3 min read
The memories of my Veldskoen conjure up all sort of emotions. To me, my Vellies are synonyms with being South African along with Biltong (dried meat), Boerewors, (farmers sausage) the Springboks,(national rugby team), Nelson Mandela and the rolling hills of the Natal Midlands. They are part of our very DNA. Being African is not about your skin color it is not about the language you speak. Although these add to myriad cultures and customs that make Africa so special, being African is something in your soul that can’t be explained it doesn’t matter how long you are away for there is always a piece of you that is missing, that only standing staring out across an empty savannah or taking in the breathtaking view on the top of Table Mountain can fill.
To try and explain it, there is a scene in Blood diamond the 2006 movie that in my mind came close to describing what it is to be an African. Arnold Vosloo playing Leonardo Dicaprio characters sergeant gets down on one knee and picks up the red earth and says “This red earth. It’s in our skin…. You’ll never leave Africa. I can speak from experience, I left when I was 22 to wander the earth, but I have never truly left Africa. That red earth is in my skin, it is in my blood and it’ll always be there. For me wearing my Vellies gives me a piece of home and being involved in what quite possibly could be the very first shoe ever made is a true honor and something I take very seriously with all my soul. We have some seriously large shoes to fill and there is no way we let our ancestors down.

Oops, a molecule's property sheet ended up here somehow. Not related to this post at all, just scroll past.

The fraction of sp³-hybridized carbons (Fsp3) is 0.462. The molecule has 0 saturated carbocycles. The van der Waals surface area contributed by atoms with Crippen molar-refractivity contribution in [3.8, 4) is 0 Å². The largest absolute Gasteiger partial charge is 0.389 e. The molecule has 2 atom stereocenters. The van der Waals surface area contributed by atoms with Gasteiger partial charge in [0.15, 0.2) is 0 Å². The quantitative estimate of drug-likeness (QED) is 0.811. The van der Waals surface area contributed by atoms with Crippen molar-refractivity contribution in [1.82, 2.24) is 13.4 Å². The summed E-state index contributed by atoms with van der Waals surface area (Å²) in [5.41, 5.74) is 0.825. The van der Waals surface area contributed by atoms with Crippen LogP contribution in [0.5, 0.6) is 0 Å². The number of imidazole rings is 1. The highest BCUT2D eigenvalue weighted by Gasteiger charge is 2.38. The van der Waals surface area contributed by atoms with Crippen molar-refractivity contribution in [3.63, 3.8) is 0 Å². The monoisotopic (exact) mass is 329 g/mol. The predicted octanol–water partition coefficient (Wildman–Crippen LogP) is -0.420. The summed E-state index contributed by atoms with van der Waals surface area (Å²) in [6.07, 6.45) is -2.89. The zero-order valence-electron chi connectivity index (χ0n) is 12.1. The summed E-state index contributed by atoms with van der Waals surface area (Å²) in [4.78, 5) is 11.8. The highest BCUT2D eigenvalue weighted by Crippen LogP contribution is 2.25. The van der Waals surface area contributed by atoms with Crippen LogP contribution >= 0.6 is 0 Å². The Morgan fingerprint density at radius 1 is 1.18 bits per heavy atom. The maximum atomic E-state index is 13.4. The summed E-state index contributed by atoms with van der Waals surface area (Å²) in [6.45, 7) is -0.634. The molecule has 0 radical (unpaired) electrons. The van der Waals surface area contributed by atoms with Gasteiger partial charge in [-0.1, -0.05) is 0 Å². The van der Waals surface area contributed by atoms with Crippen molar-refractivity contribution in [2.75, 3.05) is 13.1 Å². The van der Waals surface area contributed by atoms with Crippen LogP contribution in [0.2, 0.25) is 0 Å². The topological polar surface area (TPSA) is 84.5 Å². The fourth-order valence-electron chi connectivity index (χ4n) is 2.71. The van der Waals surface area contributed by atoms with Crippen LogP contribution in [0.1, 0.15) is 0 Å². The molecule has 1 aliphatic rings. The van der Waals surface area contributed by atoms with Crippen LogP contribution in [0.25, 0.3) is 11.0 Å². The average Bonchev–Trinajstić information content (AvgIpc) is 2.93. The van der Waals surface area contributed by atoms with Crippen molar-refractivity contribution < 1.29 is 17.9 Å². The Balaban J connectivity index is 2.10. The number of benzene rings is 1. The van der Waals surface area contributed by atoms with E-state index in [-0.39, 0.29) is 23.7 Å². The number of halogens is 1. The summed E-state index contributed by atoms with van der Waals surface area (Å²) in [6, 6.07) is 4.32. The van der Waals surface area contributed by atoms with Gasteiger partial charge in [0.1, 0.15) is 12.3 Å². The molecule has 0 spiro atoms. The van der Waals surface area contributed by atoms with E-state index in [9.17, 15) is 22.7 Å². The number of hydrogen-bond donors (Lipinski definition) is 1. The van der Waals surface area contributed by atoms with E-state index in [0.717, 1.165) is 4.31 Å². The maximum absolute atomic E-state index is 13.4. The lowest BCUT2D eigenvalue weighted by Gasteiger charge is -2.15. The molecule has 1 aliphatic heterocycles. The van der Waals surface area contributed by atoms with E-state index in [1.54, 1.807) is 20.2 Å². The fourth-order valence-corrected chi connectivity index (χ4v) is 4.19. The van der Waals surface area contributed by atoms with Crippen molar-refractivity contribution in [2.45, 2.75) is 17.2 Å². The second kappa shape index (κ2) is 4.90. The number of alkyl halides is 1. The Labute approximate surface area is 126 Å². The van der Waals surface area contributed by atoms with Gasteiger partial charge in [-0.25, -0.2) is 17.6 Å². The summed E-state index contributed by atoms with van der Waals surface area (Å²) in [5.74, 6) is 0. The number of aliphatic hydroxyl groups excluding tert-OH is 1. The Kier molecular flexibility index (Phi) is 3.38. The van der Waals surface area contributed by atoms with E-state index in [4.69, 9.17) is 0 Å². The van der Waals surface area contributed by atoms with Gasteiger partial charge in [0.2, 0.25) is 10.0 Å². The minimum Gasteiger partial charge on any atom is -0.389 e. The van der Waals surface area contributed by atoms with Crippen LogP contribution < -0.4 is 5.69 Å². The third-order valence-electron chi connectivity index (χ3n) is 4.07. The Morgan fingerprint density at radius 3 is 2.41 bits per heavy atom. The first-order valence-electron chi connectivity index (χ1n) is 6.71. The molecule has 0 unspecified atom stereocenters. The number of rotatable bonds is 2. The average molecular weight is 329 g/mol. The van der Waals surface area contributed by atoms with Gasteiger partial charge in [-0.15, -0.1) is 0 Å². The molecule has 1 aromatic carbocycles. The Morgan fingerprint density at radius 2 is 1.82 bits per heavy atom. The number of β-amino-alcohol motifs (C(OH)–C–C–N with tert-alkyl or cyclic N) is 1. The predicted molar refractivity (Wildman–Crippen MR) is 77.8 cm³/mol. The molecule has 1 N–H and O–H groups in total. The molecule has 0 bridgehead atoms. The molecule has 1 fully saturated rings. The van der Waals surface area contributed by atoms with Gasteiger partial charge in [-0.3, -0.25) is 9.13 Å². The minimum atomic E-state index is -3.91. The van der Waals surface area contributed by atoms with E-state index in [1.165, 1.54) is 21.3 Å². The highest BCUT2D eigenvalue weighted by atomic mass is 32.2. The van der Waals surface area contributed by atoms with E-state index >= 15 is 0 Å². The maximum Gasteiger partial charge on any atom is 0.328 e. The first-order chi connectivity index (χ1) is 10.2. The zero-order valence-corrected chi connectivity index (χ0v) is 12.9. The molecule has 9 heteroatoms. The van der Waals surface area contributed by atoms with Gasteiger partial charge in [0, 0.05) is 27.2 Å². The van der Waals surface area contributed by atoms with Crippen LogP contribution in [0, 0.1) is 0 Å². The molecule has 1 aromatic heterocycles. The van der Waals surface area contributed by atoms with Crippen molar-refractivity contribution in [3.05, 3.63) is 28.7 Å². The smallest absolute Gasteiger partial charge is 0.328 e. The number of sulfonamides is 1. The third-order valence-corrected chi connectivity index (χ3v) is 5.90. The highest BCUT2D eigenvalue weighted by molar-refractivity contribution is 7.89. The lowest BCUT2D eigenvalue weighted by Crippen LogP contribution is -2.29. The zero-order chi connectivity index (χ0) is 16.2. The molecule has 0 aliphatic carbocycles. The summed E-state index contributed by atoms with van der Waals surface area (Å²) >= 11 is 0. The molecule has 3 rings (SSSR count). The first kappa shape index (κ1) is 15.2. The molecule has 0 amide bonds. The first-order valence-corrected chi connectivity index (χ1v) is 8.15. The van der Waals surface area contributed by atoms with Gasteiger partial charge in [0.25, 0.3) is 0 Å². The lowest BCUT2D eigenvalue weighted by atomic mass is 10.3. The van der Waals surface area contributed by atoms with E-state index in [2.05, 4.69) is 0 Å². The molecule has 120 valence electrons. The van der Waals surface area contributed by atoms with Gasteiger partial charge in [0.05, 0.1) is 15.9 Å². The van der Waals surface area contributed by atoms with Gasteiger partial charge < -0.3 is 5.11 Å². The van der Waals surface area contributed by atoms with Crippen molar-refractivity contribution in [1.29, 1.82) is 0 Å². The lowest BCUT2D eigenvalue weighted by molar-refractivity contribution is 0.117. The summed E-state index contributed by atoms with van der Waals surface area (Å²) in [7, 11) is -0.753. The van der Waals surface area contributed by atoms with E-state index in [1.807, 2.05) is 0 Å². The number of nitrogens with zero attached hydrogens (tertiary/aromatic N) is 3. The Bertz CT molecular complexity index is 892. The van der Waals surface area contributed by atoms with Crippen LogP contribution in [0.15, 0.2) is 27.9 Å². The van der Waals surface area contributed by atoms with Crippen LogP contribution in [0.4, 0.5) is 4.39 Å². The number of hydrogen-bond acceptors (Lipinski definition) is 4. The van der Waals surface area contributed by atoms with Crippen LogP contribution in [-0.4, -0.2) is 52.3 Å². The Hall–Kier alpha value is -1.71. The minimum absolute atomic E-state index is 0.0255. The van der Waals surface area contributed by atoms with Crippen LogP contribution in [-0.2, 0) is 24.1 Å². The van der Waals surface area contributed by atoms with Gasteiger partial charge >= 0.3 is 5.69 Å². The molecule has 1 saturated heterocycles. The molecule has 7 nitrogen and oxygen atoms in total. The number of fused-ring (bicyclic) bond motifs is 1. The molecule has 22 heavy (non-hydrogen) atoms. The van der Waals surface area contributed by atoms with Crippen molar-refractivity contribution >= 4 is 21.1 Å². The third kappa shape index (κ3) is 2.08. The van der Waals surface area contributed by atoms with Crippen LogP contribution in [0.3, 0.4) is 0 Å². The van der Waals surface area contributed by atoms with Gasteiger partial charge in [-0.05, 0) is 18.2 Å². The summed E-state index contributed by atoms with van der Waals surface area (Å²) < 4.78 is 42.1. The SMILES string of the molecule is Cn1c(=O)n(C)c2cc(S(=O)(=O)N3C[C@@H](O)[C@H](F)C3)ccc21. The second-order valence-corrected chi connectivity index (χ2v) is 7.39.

Veldskoen orVellie, is a term that has been used they are part of our in South Africa for centuries. The name Veldskoen (pronounced "FELL-skoons") comes from Afrikaans meaning "field shoe."
Veldskoen is an iconic symbol to the Rainbow Nation since being the footwear worn by the first Dutch settlers in South Africa during the Great Trek from 1836 and onwards after they saw the ancient Koisan tribe wearing them. Easy to make, lightweight and extremely tough wearing the Veldskoen could withstand the harsh conditions of the great migration north. Since those days the Veldskoen (or much easier to say - "vellie") has become a huge part of South African and Namibian and African society, worn by all classes and professions.
We took this traditional South African shoe and injected it with colors of youth, energy, and happiness and kept the precise design standards set forward by the centuries of South African shoe making traditions making our shoes exceptionally comfortable and durable.
Bringing Veldskoen to the U.S. will keep our history and traditions alive and we feel proud to bring this shoe to America. Veldskoen USA is urrently based out of the perfect Californian beach town of San Clemente.
"The year was 1941, and the soldier, well he wasn't just any infantryman, he was Nathan Clark, and he'd been sent to war with two missions. First and foremost to protect his country, and, secondly, to discover some new shoe designs for his family's company. As a member of the Eighth Army, Clark had been deployed to Burma, and it was here that he noticed that the officers in his formation were wearing these strange, sand colored chukkas during their downtime. Clark investigated the shoes and learned that they had originally been commissioned to Cairo cobblers by South African soldiers whose old-military issue boots had failed them out on the desert terrain. They wanted something that was both lightweight and grippy which led to the creation of a boot with a suede upper on a crepe sole"